FIGS. 13 and 14 illustrate two versions of a to-be-published message, before and after performance of the method of FIG. 3.

FIG. 15 illustrates a record present in the illustrative implementation of the data store of FIG. 2 in Scenario 2.

FIGS. 16 and 17 illustrate two screens of the graphical user interface of FIGS. 7 and 8 receiving additional input from the user in an additional example (called “Scenario 3”) used to illustrate the invention.

FIG. 18 illustrates an XML message that is generated in response to receipt of the data in Scenario 3, by a method of the type illustrated in FIG. 3 in accordance with the invention.

FIG. 19 illustrates the identical record of FIG. 15 which remains unchanged in the illustrative data store, in Scenario 3.

FIG. 20 illustrates a manual change of the effective date, deliberately done in order to trigger the process of FIG. 4 in an illustrative example to show operation of the invention.

FIG. 21 illustrates a new version of an outgoing message including the omitted data that's now effective which is generated by the process of FIG. 4.

FIG. 22 illustrates logic, in pseudocode form, used in an illustrative implementation of the method of FIG. 3.

FIG. 23 illustrates a class called “EventNotification” which is extended by a software engineer, in one illustrative embodiment of the invention.

FIG. 24 illustrates a user interface to register the class extended by the software engineer in the illustrative embodiment.

FIGS. 25 and 26 illustrate, in block diagrams, hardware and software portions of a computer that performs the method illustrated in FIGS. 3 and 4.

DETAILED DESCRIPTION

A computer 120 is programmed, in accordance with the invention, to receive information to be published, for example through a user interface as illustrated in FIG. 1. In a user interface of the type shown in FIG. 1, an employee of a university performs data entry in an incremental manner, e.g. one record at a time, which is illustrated by the entry of visa information for a student. For example, personal information about a student named “John Doe” (e.g. home address, past education etc) has been entered in an earlier screen (not shown in FIG. 1) of a Campus Solutions system implemented in computer 120. As this student was identified as a foreigner in the earlier screen, computer 120 displays a screen 110 on a video monitor, which is designed to receive visa information for this student. The university employee, as the user in this example, enters the student's visa information, e.g. by selecting “Dept of Security” as a visa issuing authority in a drop down box 112. In this manner, the university employee enters information about this student's visa in various fields, e.g. Visa Type, Visa Number, Visa Duration, and Effective Date. In this screen 110, the Effective Date identifies a specific date on which the visa is to become effective. In the example illustrated in FIG. 1, this student's visa becomes effective on Jun. 1, 2018 (which is several years in future).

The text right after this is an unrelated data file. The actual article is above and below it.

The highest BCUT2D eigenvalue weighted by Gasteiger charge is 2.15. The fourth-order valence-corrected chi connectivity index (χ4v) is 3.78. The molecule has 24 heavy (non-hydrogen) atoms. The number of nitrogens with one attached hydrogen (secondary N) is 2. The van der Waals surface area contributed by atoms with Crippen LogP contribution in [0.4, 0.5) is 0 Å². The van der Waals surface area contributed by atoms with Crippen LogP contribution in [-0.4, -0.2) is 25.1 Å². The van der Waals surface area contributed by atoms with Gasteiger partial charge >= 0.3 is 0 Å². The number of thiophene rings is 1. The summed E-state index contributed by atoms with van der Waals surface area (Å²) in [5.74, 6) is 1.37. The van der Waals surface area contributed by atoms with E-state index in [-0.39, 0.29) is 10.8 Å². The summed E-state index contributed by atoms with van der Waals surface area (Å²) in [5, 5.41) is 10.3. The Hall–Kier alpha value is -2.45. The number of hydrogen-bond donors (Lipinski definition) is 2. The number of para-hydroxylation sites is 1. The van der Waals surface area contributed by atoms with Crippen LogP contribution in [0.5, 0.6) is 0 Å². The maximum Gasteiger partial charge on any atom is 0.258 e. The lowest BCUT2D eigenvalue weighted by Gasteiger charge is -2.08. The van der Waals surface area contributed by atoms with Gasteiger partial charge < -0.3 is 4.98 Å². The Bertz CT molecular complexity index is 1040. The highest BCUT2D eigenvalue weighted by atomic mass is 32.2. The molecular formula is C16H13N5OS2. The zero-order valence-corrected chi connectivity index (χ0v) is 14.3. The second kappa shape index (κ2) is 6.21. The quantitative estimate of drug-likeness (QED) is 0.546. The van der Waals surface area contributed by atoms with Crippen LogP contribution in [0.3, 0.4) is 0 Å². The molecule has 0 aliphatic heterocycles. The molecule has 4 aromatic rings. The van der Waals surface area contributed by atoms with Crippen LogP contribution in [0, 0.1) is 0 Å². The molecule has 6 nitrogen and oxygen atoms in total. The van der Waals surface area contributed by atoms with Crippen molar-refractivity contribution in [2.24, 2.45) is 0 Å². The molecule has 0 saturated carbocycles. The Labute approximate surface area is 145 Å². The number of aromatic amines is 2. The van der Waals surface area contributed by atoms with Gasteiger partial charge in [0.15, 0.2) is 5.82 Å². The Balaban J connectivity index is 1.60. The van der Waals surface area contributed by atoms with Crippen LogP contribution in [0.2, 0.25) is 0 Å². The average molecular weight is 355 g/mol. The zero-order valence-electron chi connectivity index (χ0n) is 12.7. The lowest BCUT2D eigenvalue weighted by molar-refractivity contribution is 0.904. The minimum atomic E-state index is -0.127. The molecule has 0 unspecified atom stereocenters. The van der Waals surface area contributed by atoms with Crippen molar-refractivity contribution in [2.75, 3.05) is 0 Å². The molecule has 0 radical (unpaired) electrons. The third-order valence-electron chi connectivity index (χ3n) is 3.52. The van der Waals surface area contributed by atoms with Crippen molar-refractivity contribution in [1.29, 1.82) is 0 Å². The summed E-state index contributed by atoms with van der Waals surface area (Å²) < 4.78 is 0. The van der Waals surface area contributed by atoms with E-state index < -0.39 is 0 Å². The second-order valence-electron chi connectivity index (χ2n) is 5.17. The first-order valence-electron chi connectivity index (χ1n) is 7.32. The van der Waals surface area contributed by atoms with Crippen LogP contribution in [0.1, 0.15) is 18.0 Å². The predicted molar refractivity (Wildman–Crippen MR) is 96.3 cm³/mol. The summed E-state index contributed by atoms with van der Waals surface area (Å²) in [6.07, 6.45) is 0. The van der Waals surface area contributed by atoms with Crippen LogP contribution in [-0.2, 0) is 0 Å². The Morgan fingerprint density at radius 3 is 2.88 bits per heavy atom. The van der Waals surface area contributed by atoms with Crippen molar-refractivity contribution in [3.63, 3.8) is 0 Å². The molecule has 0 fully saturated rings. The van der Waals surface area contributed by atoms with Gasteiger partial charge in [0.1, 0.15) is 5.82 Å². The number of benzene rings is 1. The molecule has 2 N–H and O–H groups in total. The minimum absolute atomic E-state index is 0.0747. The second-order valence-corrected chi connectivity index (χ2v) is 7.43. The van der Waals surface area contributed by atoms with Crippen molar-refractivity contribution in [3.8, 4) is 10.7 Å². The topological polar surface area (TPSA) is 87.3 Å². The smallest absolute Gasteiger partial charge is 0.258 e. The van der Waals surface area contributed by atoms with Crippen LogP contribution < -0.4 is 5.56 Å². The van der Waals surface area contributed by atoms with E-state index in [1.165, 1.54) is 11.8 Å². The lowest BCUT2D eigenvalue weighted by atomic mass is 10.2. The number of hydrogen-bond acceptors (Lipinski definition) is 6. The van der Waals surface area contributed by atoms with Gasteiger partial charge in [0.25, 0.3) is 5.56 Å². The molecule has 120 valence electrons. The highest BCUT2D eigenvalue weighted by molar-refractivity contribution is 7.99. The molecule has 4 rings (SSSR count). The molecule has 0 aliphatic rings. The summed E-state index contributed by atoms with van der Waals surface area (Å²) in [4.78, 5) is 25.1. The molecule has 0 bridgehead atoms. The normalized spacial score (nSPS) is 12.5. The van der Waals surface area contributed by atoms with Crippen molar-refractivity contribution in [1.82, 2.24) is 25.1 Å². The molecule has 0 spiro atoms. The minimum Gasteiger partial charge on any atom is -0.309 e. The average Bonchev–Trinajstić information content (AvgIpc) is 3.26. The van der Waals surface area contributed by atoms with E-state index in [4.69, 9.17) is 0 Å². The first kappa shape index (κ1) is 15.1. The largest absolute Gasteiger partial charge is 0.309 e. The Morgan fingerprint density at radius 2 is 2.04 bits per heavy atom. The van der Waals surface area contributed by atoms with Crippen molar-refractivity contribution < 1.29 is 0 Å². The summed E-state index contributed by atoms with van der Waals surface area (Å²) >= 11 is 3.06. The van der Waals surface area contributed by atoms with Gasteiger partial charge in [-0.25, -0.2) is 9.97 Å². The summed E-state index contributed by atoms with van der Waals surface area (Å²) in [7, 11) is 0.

On completion of data entry in screen 110, the user uses their mouse to click on the “OK” button, thereby instructing computer 120 to save the visa information for this student. In response to the mouse click, computer 120 generates an initial version 121 of an outgoing message which contains a description of this student. Note that initial version 121 is prepared by computer 120 to omit any data that is not currently effective, and in this example, no visa information is included in the initial version 121.

At an appropriate time, computer 120 transmits the initial version 121 of the outgoing message to one or more applications that have expressed a need for such information in the Campus Solutions system. For example, if a first application is designed to accept and process information in real time, then the Campus Solutions system may be configured to provide all messages (including initial version 121) in real time to the first application. And if a second application is designed to accept information only on a specified, schedule (e.g. once a day at midnight), then the Campus Solutions system may be configured to provide all messages to the second application on the specified schedule. Accordingly, an outgoing message (such as initial version 121) can be published synchronously and/or asynchronously, depending on the needs of a target application's subscription to receive such messages.